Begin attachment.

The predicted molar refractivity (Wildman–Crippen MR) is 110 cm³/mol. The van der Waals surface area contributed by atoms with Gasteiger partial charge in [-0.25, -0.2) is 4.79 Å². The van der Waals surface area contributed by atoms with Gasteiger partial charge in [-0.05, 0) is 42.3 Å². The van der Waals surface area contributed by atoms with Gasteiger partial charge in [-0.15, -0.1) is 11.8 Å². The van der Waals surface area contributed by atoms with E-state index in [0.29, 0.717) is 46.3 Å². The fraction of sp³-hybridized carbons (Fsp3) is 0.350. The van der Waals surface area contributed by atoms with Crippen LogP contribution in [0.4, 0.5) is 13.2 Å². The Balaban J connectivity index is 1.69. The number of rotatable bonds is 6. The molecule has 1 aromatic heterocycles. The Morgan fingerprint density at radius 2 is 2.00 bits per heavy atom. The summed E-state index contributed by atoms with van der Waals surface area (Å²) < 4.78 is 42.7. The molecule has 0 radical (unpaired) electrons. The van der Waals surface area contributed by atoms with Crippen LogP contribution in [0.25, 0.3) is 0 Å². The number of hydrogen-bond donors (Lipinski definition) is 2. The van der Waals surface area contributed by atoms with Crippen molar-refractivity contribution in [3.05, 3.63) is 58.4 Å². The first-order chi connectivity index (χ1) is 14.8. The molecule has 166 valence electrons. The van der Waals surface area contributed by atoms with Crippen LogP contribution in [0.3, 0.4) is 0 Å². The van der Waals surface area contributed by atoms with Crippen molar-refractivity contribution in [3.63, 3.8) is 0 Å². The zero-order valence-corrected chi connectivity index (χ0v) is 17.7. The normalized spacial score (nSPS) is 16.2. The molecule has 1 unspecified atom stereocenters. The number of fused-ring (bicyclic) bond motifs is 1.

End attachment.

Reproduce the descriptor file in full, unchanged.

The predicted molar refractivity (Wildman–Crippen MR) is 110 cm³/mol. The van der Waals surface area contributed by atoms with Gasteiger partial charge in [-0.25, -0.2) is 4.79 Å². The van der Waals surface area contributed by atoms with Gasteiger partial charge in [-0.05, 0) is 42.3 Å². The van der Waals surface area contributed by atoms with Gasteiger partial charge in [-0.15, -0.1) is 11.8 Å². The van der Waals surface area contributed by atoms with E-state index in [0.29, 0.717) is 46.3 Å². The fraction of sp³-hybridized carbons (Fsp3) is 0.350. The van der Waals surface area contributed by atoms with Crippen LogP contribution in [0.4, 0.5) is 13.2 Å². The Balaban J connectivity index is 1.69. The number of rotatable bonds is 6. The molecule has 1 aromatic heterocycles. The Morgan fingerprint density at radius 2 is 2.00 bits per heavy atom. The summed E-state index contributed by atoms with van der Waals surface area (Å²) < 4.78 is 42.7. The molecule has 0 radical (unpaired) electrons. The van der Waals surface area contributed by atoms with Crippen LogP contribution in [0.25, 0.3) is 0 Å². The number of hydrogen-bond donors (Lipinski definition) is 2. The van der Waals surface area contributed by atoms with Crippen molar-refractivity contribution in [3.05, 3.63) is 58.4 Å². The first-order chi connectivity index (χ1) is 14.8. The molecule has 166 valence electrons. The van der Waals surface area contributed by atoms with Crippen LogP contribution in [0.3, 0.4) is 0 Å². The van der Waals surface area contributed by atoms with Crippen molar-refractivity contribution in [3.63, 3.8) is 0 Å². The zero-order valence-corrected chi connectivity index (χ0v) is 17.7. The normalized spacial score (nSPS) is 16.2. The molecule has 1 unspecified atom stereocenters. The number of fused-ring (bicyclic) bond motifs is 1.